Then someone threw out a datura root and the thick fleshy tree grew up and the great white bells hung down over the boiler door and at night the flowers smelled of love and excitement, an incredibly sweet and moving odor.
In 1935 Mr. and Mrs. Sam Malloy moved into the boiler. [ . . . ] True, if you came in through the fire door you had to get down on your hands and knees, but once in there was head room in the middle and you couldn't want a dryer, warmer place to stay (8.1-8.2)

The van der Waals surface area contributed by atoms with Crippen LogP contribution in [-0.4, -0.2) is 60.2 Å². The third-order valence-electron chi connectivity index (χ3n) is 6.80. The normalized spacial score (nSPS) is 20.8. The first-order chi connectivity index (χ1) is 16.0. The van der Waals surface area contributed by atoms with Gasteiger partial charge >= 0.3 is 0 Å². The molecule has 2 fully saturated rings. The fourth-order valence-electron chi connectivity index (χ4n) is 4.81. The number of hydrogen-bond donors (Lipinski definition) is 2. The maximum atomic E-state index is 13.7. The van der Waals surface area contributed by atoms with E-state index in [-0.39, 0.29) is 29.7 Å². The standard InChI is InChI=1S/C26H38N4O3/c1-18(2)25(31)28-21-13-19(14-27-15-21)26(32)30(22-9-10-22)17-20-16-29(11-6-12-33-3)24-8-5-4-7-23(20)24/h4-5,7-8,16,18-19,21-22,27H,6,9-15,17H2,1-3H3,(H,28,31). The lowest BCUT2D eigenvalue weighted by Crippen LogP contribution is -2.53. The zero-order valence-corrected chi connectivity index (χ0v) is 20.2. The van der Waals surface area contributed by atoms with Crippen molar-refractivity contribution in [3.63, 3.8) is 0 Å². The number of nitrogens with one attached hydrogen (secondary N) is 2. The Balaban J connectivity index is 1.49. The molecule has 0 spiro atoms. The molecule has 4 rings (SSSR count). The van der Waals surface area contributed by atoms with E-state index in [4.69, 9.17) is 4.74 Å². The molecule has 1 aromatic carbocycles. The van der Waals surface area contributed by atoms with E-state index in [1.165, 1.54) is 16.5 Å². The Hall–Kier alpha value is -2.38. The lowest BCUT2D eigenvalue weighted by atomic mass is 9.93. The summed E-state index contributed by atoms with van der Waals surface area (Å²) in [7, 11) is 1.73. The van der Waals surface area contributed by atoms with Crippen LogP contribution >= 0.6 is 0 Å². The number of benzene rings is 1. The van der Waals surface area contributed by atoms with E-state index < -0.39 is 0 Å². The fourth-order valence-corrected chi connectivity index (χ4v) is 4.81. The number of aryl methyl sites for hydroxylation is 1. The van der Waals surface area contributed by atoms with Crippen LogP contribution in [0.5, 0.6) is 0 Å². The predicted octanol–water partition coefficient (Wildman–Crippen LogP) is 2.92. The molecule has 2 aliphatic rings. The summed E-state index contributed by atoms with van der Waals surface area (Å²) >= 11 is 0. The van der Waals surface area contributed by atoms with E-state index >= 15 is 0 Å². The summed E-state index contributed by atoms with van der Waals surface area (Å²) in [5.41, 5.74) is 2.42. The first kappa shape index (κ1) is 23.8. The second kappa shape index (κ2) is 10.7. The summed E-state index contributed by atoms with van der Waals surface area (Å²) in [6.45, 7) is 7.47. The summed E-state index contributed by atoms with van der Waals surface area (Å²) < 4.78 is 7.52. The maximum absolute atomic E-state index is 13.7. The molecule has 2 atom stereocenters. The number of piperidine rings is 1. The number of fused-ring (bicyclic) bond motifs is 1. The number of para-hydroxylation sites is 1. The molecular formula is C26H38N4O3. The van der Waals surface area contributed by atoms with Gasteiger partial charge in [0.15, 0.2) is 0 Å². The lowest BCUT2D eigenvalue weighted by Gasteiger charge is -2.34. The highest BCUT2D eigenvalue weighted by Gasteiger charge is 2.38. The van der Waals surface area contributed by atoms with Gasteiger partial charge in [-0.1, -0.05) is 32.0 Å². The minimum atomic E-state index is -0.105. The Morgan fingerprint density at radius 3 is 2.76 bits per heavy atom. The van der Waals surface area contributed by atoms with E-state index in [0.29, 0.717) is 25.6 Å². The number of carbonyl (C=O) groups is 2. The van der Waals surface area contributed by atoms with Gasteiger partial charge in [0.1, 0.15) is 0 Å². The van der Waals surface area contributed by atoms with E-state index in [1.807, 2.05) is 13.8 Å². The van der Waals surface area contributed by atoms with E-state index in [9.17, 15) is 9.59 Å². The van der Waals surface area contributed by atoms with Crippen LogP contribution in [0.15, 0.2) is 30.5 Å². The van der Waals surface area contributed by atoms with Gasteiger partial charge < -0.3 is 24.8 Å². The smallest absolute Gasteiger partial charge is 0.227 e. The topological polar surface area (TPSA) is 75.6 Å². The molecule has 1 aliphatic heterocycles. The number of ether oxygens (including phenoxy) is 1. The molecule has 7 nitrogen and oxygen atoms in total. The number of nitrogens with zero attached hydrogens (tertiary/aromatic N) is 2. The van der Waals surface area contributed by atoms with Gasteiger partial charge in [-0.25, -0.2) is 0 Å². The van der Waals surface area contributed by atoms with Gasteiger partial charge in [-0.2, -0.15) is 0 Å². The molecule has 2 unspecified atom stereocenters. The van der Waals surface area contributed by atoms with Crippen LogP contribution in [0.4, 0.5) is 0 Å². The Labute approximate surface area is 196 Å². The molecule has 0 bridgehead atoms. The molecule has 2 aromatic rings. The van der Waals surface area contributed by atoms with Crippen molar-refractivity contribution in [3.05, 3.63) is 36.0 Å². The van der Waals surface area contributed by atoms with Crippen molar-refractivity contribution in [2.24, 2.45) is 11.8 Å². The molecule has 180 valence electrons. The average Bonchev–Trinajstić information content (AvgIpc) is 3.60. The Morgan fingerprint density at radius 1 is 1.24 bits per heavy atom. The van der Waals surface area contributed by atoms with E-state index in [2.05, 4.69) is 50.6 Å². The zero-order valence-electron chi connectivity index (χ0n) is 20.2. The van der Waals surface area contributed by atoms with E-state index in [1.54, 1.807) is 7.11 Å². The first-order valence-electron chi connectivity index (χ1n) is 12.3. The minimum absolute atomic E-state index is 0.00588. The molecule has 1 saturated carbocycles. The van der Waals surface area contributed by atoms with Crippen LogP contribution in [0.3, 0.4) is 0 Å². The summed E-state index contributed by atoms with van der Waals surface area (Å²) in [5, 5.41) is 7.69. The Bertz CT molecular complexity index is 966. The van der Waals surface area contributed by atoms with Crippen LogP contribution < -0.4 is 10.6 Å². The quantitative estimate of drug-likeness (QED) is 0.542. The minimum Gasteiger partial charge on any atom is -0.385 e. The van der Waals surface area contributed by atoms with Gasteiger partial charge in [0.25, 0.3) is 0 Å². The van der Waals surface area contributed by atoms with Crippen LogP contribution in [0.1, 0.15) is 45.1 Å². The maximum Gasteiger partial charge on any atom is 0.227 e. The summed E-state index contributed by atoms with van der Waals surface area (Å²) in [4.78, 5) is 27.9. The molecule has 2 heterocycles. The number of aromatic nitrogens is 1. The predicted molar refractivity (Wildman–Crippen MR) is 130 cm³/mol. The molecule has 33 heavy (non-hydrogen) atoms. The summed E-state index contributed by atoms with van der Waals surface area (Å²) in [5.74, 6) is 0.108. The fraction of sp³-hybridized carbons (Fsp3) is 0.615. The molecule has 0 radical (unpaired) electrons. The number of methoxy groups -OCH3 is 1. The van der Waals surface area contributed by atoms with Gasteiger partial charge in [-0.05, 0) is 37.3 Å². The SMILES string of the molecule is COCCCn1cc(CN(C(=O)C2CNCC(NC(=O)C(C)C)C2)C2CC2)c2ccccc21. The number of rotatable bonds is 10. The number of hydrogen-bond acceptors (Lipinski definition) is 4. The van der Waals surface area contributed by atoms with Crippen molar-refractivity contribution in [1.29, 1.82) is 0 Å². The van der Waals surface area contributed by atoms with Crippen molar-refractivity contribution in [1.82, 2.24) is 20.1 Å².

Usually we think of homes as the opposite of nature. But here, even though it's dry and warm, the boiler isn't suitable to be a home until it's been gussied up with flowers and plants. Without all the plants, it would just be a rusty old hulk.